Location: Obesity and Metabolism Research Unit
Title: Effects of sugar-sweetened beverages on plasma acylation stimulating protein, leptin, and adiponectin: Relationships with metabolic outcomes Authors
|Resvani, R -|
|Cianflone, K -|
|Mcgahan, J -|
|Berglund, L -|
|Bermer, A -|
|Griffen, S -|
|Havel, P -|
|Stanhope, K -|
Submitted to: Obesity
Publication Type: Peer Reviewed Journal
Publication Acceptance Date: January 20, 2013
Publication Date: March 20, 2013
Citation: Resvani, R., Cianflone, K., Mcgahan, J.P., Berglund, L., Bermer, A.A., Keim, N.L., Griffen, S.C., Havel, P.J., Stanhope, K.L. 2013. Effects of sugar-sweetened beverages on plasma acylation stimulating protein, leptin, and adiponectin: Relationships with metabolic outcomes. Obesity. 10.1002. Interpretive Summary: Acylation Stimulating Protein (ASP) is produced by the body’s fat cells, circulates in the blood, and is known to increase the formation of triglycerides in fat cells by stimulating the uptake of the fatty acid building blocks. Little is known about the effect of different dietary components on ASP in humans. In this study we compared circulating levels of ASP in response to consumption of beverages sweetened with glucose or fructose. We found that the ingestion of fructose, and to a lesser extent glucose, led to increases in plasma ASP, but only when the total calorie intake exceeded that required for maintaining body weight. This increase in ASP was related to increases in circulating triglyceride concentrations, measured in the evening after eating a standardized meal. Together these observations suggest that under conditions when circulating triglycerides increase, ASP production increases, thereby assisting with the removal of the triglycerides from the blood into the fat cells. Further investigation of these dietary effects on ASP is needed to better understand these relationships.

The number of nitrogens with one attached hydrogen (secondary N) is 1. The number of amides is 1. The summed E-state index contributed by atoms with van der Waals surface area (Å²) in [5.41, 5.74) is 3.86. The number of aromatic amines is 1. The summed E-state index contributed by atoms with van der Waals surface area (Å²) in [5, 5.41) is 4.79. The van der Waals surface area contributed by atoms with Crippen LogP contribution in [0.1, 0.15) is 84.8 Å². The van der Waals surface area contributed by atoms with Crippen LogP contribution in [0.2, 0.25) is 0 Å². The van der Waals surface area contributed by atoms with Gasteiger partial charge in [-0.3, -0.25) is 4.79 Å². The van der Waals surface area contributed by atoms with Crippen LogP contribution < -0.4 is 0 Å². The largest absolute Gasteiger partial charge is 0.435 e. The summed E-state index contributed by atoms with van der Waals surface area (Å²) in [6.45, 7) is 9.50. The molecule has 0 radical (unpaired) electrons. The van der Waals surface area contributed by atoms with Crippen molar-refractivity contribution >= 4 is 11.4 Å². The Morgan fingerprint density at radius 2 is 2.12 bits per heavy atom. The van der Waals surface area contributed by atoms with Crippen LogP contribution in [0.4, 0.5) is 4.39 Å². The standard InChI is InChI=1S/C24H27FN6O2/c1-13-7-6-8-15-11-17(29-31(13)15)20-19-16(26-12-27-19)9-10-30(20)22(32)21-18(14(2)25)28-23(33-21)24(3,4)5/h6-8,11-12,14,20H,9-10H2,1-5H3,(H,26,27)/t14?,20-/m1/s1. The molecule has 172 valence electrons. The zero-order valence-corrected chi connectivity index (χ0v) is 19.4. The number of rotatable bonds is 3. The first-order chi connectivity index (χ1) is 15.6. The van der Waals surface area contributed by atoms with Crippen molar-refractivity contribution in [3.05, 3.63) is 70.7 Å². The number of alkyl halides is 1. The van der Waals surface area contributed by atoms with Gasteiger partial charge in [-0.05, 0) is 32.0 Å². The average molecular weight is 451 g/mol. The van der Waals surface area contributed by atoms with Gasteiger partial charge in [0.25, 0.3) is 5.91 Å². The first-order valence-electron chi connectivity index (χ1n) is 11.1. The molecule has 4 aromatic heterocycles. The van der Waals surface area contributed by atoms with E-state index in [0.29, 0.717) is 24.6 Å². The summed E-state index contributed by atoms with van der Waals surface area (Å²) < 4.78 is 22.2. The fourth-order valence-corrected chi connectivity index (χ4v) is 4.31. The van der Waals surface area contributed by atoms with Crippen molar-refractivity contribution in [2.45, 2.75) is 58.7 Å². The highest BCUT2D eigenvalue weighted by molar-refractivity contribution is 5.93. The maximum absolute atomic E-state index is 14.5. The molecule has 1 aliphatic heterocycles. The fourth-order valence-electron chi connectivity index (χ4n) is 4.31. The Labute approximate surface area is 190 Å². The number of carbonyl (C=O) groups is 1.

Technical Abstract: OBJECTIVE: The effects of fructose and glucose consumption on plasma acylation stimulating protein (ASP), adiponectin, and leptin concentrations relative to energy intake, body weight, adiposity, circulating triglycerides, and insulin sensitivity were determined. DESIGN AND METHODS: Thirty two overweight/obese adults consumed glucose- or fructose-sweetened beverages (25% energy requirement) with their ad libitum diets for 8 weeks, followed by sweetened beverage consumption for 2 weeks with a standardized, energy-balanced diet. Plasma variables were measured at baseline, 2, 8, and 10 weeks, and body adiposity and insulin sensitivity at baseline and 10 weeks. RESULTS: Fasting and postprandial ASP concentrations increased at 2 and/or 8 weeks. ASP increases correlated with changes in late-evening triglyceride concentrations. At 10 weeks, fasting adiponectin levels decreased in both groups, and decreases were inversely associated with baseline intra-abdominal fat volume. Sugar consumption increased fasting leptin concentrations; increases were associated with body weight changes. The 24-h leptin profiles increased during glucose consumption and decreased during fructose consumption. These changes correlated with changes of 24-h insulin levels. CONCLUSIONS: The consumption of fructose and glucose beverages induced changes in plasma concentrations of ASP, adiponectin, and leptin. Further study is required to determine if these changes contribute to the metabolic dysfunction observed during fructose consumption.